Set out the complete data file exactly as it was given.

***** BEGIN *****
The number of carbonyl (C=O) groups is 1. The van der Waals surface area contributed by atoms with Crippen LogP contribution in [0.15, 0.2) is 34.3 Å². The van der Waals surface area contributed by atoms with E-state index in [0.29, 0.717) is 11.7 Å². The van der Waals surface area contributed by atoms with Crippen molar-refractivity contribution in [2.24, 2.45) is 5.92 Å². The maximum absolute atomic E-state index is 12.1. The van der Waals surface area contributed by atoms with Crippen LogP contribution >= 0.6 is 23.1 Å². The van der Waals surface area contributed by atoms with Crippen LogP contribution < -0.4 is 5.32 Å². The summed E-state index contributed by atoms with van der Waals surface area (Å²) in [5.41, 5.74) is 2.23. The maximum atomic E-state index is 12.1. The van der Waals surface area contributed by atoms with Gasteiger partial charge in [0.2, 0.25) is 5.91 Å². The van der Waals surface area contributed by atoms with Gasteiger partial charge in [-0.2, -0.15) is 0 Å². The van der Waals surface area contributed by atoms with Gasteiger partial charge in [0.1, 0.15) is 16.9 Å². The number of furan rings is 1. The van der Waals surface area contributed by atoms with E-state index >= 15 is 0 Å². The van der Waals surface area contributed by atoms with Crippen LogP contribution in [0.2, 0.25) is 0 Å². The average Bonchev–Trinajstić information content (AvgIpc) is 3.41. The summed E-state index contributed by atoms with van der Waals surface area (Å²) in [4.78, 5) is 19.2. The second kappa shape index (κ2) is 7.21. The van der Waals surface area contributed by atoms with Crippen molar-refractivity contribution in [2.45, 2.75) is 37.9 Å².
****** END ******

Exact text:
The number of carbonyl (C=O) groups is 1. The van der Waals surface area contributed by atoms with Crippen LogP contribution in [0.15, 0.2) is 34.3 Å². The van der Waals surface area contributed by atoms with E-state index in [0.29, 0.717) is 11.7 Å². The van der Waals surface area contributed by atoms with Crippen molar-refractivity contribution in [2.24, 2.45) is 5.92 Å². The maximum absolute atomic E-state index is 12.1. The van der Waals surface area contributed by atoms with Crippen LogP contribution >= 0.6 is 23.1 Å². The van der Waals surface area contributed by atoms with Crippen LogP contribution < -0.4 is 5.32 Å². The summed E-state index contributed by atoms with van der Waals surface area (Å²) in [5.41, 5.74) is 2.23. The maximum atomic E-state index is 12.1. The van der Waals surface area contributed by atoms with Gasteiger partial charge in [0.2, 0.25) is 5.91 Å². The van der Waals surface area contributed by atoms with Gasteiger partial charge in [-0.2, -0.15) is 0 Å². The van der Waals surface area contributed by atoms with Gasteiger partial charge in [0.1, 0.15) is 16.9 Å². The number of furan rings is 1. The van der Waals surface area contributed by atoms with E-state index >= 15 is 0 Å². The van der Waals surface area contributed by atoms with Crippen LogP contribution in [0.2, 0.25) is 0 Å². The average Bonchev–Trinajstić information content (AvgIpc) is 3.41. The summed E-state index contributed by atoms with van der Waals surface area (Å²) in [4.78, 5) is 19.2. The second kappa shape index (κ2) is 7.21. The van der Waals surface area contributed by atoms with Crippen molar-refractivity contribution in [2.45, 2.75) is 37.9 Å².